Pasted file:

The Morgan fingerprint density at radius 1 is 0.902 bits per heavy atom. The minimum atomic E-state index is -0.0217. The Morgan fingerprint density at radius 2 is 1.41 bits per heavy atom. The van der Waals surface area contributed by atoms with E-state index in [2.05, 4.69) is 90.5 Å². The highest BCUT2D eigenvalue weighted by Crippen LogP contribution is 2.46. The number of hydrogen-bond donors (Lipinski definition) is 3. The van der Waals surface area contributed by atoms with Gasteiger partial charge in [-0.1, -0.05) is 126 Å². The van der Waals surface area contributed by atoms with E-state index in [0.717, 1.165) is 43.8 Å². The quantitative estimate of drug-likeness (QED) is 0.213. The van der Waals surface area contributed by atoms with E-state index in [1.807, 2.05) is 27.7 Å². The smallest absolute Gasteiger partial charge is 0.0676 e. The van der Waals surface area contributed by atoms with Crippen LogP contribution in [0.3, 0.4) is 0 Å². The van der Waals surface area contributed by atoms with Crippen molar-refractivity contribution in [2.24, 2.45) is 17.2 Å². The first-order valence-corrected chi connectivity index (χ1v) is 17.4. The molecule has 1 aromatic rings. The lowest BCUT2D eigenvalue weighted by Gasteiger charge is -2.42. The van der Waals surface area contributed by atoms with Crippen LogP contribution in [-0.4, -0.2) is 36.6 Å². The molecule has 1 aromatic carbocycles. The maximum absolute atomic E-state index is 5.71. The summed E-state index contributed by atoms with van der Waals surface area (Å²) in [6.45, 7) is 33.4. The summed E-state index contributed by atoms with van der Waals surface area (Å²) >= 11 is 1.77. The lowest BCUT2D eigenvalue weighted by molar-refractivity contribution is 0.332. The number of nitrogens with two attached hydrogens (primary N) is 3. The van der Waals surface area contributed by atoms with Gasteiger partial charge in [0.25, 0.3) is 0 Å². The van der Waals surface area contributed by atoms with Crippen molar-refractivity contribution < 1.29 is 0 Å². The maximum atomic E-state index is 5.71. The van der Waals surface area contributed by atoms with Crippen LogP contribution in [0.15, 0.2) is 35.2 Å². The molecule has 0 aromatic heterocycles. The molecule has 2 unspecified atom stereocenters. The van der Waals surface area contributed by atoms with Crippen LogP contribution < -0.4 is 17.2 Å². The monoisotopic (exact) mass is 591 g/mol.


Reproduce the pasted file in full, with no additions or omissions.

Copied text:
The Morgan fingerprint density at radius 1 is 0.902 bits per heavy atom. The minimum atomic E-state index is -0.0217. The Morgan fingerprint density at radius 2 is 1.41 bits per heavy atom. The van der Waals surface area contributed by atoms with E-state index in [2.05, 4.69) is 90.5 Å². The highest BCUT2D eigenvalue weighted by Crippen LogP contribution is 2.46. The number of hydrogen-bond donors (Lipinski definition) is 3. The van der Waals surface area contributed by atoms with Gasteiger partial charge in [-0.1, -0.05) is 126 Å². The van der Waals surface area contributed by atoms with E-state index in [0.717, 1.165) is 43.8 Å². The quantitative estimate of drug-likeness (QED) is 0.213. The van der Waals surface area contributed by atoms with E-state index in [1.807, 2.05) is 27.7 Å². The smallest absolute Gasteiger partial charge is 0.0676 e. The van der Waals surface area contributed by atoms with Crippen LogP contribution in [0.3, 0.4) is 0 Å². The van der Waals surface area contributed by atoms with Crippen molar-refractivity contribution in [2.24, 2.45) is 17.2 Å². The first-order valence-corrected chi connectivity index (χ1v) is 17.4. The molecule has 1 aromatic rings. The lowest BCUT2D eigenvalue weighted by Gasteiger charge is -2.42. The van der Waals surface area contributed by atoms with Crippen LogP contribution in [-0.4, -0.2) is 36.6 Å². The molecule has 1 aromatic carbocycles. The maximum absolute atomic E-state index is 5.71. The summed E-state index contributed by atoms with van der Waals surface area (Å²) in [6.45, 7) is 33.4. The summed E-state index contributed by atoms with van der Waals surface area (Å²) >= 11 is 1.77. The lowest BCUT2D eigenvalue weighted by molar-refractivity contribution is 0.332. The number of nitrogens with two attached hydrogens (primary N) is 3. The van der Waals surface area contributed by atoms with Gasteiger partial charge in [0.25, 0.3) is 0 Å². The van der Waals surface area contributed by atoms with Crippen molar-refractivity contribution < 1.29 is 0 Å². The maximum atomic E-state index is 5.71. The van der Waals surface area contributed by atoms with Crippen LogP contribution in [0.15, 0.2) is 35.2 Å². The molecule has 0 aromatic heterocycles. The molecule has 2 unspecified atom stereocenters. The van der Waals surface area contributed by atoms with Crippen LogP contribution < -0.4 is 17.2 Å². The monoisotopic (exact) mass is 591 g/mol.